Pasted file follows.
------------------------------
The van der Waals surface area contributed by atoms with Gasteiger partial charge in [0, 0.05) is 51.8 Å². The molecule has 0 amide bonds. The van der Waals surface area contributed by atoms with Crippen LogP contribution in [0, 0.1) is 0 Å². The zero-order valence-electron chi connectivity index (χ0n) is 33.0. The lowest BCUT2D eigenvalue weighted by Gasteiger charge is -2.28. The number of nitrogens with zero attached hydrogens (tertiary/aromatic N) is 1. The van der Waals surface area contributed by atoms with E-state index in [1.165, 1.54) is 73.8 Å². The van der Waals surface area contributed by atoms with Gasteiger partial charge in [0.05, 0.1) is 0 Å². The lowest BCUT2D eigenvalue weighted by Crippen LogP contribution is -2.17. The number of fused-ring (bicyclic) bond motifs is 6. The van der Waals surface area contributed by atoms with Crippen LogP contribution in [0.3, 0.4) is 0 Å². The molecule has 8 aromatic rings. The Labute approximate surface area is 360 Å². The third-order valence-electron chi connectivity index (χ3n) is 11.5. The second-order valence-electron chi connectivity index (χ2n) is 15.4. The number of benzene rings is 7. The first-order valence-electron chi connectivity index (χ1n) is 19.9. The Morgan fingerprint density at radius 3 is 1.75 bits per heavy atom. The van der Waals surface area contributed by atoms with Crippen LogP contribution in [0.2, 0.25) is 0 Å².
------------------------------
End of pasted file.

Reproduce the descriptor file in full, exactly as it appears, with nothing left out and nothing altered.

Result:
The van der Waals surface area contributed by atoms with Gasteiger partial charge in [0, 0.05) is 51.8 Å². The molecule has 0 amide bonds. The van der Waals surface area contributed by atoms with Crippen LogP contribution in [0, 0.1) is 0 Å². The zero-order valence-electron chi connectivity index (χ0n) is 33.0. The lowest BCUT2D eigenvalue weighted by Gasteiger charge is -2.28. The number of nitrogens with zero attached hydrogens (tertiary/aromatic N) is 1. The van der Waals surface area contributed by atoms with E-state index in [1.165, 1.54) is 73.8 Å². The van der Waals surface area contributed by atoms with Gasteiger partial charge in [0.05, 0.1) is 0 Å². The lowest BCUT2D eigenvalue weighted by Crippen LogP contribution is -2.17. The number of fused-ring (bicyclic) bond motifs is 6. The van der Waals surface area contributed by atoms with Crippen LogP contribution in [0.3, 0.4) is 0 Å². The molecule has 8 aromatic rings. The Labute approximate surface area is 360 Å². The third-order valence-electron chi connectivity index (χ3n) is 11.5. The second-order valence-electron chi connectivity index (χ2n) is 15.4. The number of benzene rings is 7. The first-order valence-electron chi connectivity index (χ1n) is 19.9. The Morgan fingerprint density at radius 3 is 1.75 bits per heavy atom. The van der Waals surface area contributed by atoms with Crippen LogP contribution in [0.2, 0.25) is 0 Å².